News & Politics

ISIS NOT Contained: Foreign Fighters Have Doubled in Syria, Iraq This Year

Although President Obama claimed last week that ISIS has been “contained,” the inconvenient truth is this:

The number of foreign fighters in Iraq and Syria has more than doubled since last year to at least 27,000, a report by an intelligence consultancy said on Dec. 8, highlighting the global dimension of the conflict. The figures, compiled by the Soufan Group, indicate that efforts by countries around the world to stem the flow of foreign fighters to Iraq and Syria and blunt the appeal of violent organizations such as the Islamic State of Iraq and the Levant (ISIL) appear to have made little impact.

In its report, the New York-based security consultancy says:

The foreign fighter phenomenon in Iraq and Syria is truly global. The Islamic State has seen success beyond the dreams of other terrorist groups that now appear conventional and even old-fashioned, such as Al-Qaeda. It has energized tens of thousands of people to join it, and inspired many more to support it.

The fighters originate from as many as 86 countries. According to the Soufan Group, there are now a minimum of 27,000 in Iraq and Syria, and at most 31,000. When the same organization published an earlier report in June 2014, there were only 12,000 foreign fighters active in those two countries. Eight thousand fighters come from the Middle East and the Maghreb (western North Africa). Another 5,000 have arrived from Europe, while 4,700 originate from the former Soviet republics.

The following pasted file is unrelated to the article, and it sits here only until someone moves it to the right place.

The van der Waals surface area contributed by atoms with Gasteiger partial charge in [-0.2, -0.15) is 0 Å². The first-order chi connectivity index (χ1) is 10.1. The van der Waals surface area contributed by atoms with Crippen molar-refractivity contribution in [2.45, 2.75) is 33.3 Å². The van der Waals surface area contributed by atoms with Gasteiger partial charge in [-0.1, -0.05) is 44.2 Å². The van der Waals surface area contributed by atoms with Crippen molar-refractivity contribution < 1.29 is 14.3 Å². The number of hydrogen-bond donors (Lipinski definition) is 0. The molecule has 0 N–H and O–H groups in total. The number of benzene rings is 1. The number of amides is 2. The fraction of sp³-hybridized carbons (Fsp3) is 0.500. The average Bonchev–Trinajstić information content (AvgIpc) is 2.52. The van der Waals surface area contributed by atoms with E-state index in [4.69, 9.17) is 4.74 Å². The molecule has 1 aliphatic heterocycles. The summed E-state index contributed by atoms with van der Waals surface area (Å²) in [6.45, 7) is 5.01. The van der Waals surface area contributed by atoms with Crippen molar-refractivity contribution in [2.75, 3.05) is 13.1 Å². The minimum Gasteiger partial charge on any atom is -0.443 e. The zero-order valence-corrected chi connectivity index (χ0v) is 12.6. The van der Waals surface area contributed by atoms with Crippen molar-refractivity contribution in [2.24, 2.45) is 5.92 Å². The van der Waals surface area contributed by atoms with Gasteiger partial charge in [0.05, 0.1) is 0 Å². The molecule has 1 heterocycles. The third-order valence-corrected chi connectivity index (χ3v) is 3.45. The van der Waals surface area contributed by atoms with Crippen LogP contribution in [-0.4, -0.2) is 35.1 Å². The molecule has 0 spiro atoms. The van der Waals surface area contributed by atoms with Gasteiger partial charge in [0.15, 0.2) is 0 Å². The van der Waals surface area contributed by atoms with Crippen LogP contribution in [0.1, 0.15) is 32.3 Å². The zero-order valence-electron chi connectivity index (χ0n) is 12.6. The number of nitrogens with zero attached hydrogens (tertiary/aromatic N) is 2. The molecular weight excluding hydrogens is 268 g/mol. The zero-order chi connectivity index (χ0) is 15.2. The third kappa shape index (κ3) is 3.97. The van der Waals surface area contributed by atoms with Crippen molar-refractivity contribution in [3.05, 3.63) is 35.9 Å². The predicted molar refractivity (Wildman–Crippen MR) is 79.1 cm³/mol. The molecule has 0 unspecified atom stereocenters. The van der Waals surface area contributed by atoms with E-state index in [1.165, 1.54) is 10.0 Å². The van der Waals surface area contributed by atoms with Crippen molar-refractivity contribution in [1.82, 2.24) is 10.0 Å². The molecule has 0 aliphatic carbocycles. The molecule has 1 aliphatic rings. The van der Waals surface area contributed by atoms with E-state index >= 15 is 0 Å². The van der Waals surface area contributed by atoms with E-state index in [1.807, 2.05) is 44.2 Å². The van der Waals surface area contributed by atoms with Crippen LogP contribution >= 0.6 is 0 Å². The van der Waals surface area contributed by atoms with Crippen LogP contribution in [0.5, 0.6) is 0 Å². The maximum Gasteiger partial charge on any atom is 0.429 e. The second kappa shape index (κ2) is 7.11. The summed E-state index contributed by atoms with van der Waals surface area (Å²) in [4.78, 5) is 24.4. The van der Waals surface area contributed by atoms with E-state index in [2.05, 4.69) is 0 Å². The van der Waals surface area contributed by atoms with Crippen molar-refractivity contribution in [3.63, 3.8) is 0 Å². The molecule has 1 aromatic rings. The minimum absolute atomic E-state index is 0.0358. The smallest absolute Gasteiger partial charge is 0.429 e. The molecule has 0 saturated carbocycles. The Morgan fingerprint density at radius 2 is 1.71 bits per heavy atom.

These numbers are proof that Obama was not telling the truth when he asserted that ISIS has been contained. The opposite is true: the radical Islamic organization is bigger and more powerful than ever before.

And that isn’t the only troubling aspect of the report. The Soufan Group also explains that 20 to 30 percent of these fighters eventually return to their home countries. Because their experiences on the battlefield have radicalized them even more, and because they now have military skills, these fighters pose a serious threat to their countries of origin. In other words: the West is first exporting terrorists and then re-importing them as battle-hardened veterans.

Although Obama wants us to believe that the end of ISIS is near, it appears instead that the Islamic State is stronger than ever, and now poses a serious threat to the Middle East and the rest of the world.